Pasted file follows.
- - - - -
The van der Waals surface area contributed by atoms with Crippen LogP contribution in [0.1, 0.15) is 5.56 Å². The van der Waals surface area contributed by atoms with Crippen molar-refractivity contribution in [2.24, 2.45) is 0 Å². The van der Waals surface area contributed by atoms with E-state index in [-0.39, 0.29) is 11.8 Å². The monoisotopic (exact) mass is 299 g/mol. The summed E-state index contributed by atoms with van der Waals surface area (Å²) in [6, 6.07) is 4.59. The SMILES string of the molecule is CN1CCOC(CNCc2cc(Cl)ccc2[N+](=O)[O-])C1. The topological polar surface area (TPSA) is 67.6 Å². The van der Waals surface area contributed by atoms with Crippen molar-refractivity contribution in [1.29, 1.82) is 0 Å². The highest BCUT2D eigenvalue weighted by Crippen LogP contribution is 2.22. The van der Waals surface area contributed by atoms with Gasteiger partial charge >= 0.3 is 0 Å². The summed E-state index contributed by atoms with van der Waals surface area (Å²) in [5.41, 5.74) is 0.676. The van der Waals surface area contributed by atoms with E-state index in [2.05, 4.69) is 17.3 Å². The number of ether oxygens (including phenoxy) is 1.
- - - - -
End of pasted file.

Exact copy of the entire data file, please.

The van der Waals surface area contributed by atoms with Crippen LogP contribution in [0.1, 0.15) is 5.56 Å². The van der Waals surface area contributed by atoms with Crippen molar-refractivity contribution in [2.24, 2.45) is 0 Å². The van der Waals surface area contributed by atoms with E-state index in [-0.39, 0.29) is 11.8 Å². The monoisotopic (exact) mass is 299 g/mol. The summed E-state index contributed by atoms with van der Waals surface area (Å²) in [6, 6.07) is 4.59. The SMILES string of the molecule is CN1CCOC(CNCc2cc(Cl)ccc2[N+](=O)[O-])C1. The topological polar surface area (TPSA) is 67.6 Å². The van der Waals surface area contributed by atoms with Crippen molar-refractivity contribution in [1.29, 1.82) is 0 Å². The highest BCUT2D eigenvalue weighted by Crippen LogP contribution is 2.22. The van der Waals surface area contributed by atoms with Gasteiger partial charge >= 0.3 is 0 Å². The summed E-state index contributed by atoms with van der Waals surface area (Å²) in [5.41, 5.74) is 0.676. The van der Waals surface area contributed by atoms with E-state index in [2.05, 4.69) is 17.3 Å². The number of ether oxygens (including phenoxy) is 1.